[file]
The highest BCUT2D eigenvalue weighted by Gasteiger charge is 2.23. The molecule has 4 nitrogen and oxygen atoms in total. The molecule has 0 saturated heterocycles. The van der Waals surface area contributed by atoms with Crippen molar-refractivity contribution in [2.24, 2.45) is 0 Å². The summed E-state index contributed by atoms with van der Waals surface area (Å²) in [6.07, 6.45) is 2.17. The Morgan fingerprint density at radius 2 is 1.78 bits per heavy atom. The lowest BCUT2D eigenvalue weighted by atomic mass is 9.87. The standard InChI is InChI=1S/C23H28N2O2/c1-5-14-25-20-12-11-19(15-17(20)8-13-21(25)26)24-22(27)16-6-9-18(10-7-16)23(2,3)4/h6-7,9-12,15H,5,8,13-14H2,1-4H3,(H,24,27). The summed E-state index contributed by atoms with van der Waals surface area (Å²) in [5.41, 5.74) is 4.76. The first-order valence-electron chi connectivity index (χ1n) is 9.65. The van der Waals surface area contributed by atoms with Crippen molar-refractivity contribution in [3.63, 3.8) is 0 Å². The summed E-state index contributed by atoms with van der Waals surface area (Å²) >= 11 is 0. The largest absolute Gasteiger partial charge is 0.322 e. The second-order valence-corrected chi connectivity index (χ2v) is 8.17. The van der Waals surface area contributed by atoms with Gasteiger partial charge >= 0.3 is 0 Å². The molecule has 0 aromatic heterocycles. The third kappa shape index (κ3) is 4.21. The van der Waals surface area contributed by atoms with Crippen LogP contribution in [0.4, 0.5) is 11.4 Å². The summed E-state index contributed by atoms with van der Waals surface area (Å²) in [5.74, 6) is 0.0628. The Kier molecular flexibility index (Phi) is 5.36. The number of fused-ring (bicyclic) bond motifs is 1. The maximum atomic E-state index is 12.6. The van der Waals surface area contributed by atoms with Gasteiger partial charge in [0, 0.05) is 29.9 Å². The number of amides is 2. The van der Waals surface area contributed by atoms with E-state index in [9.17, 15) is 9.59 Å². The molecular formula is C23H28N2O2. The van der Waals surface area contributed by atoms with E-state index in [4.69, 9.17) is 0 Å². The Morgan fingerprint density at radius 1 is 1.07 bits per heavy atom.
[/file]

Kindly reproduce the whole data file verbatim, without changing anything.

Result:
The highest BCUT2D eigenvalue weighted by Gasteiger charge is 2.23. The molecule has 4 nitrogen and oxygen atoms in total. The molecule has 0 saturated heterocycles. The van der Waals surface area contributed by atoms with Crippen molar-refractivity contribution in [2.24, 2.45) is 0 Å². The summed E-state index contributed by atoms with van der Waals surface area (Å²) in [6.07, 6.45) is 2.17. The Morgan fingerprint density at radius 2 is 1.78 bits per heavy atom. The lowest BCUT2D eigenvalue weighted by atomic mass is 9.87. The standard InChI is InChI=1S/C23H28N2O2/c1-5-14-25-20-12-11-19(15-17(20)8-13-21(25)26)24-22(27)16-6-9-18(10-7-16)23(2,3)4/h6-7,9-12,15H,5,8,13-14H2,1-4H3,(H,24,27). The summed E-state index contributed by atoms with van der Waals surface area (Å²) in [5.41, 5.74) is 4.76. The first-order valence-electron chi connectivity index (χ1n) is 9.65. The van der Waals surface area contributed by atoms with Crippen molar-refractivity contribution in [3.63, 3.8) is 0 Å². The summed E-state index contributed by atoms with van der Waals surface area (Å²) >= 11 is 0. The largest absolute Gasteiger partial charge is 0.322 e. The second-order valence-corrected chi connectivity index (χ2v) is 8.17. The van der Waals surface area contributed by atoms with Gasteiger partial charge >= 0.3 is 0 Å². The molecule has 0 aromatic heterocycles. The third kappa shape index (κ3) is 4.21. The van der Waals surface area contributed by atoms with Crippen LogP contribution in [0.4, 0.5) is 11.4 Å². The summed E-state index contributed by atoms with van der Waals surface area (Å²) in [5.74, 6) is 0.0628. The Kier molecular flexibility index (Phi) is 5.36. The number of fused-ring (bicyclic) bond motifs is 1. The maximum atomic E-state index is 12.6. The van der Waals surface area contributed by atoms with Gasteiger partial charge in [0, 0.05) is 29.9 Å². The number of amides is 2. The van der Waals surface area contributed by atoms with E-state index in [9.17, 15) is 9.59 Å². The molecular formula is C23H28N2O2. The van der Waals surface area contributed by atoms with E-state index in [4.69, 9.17) is 0 Å². The Morgan fingerprint density at radius 1 is 1.07 bits per heavy atom.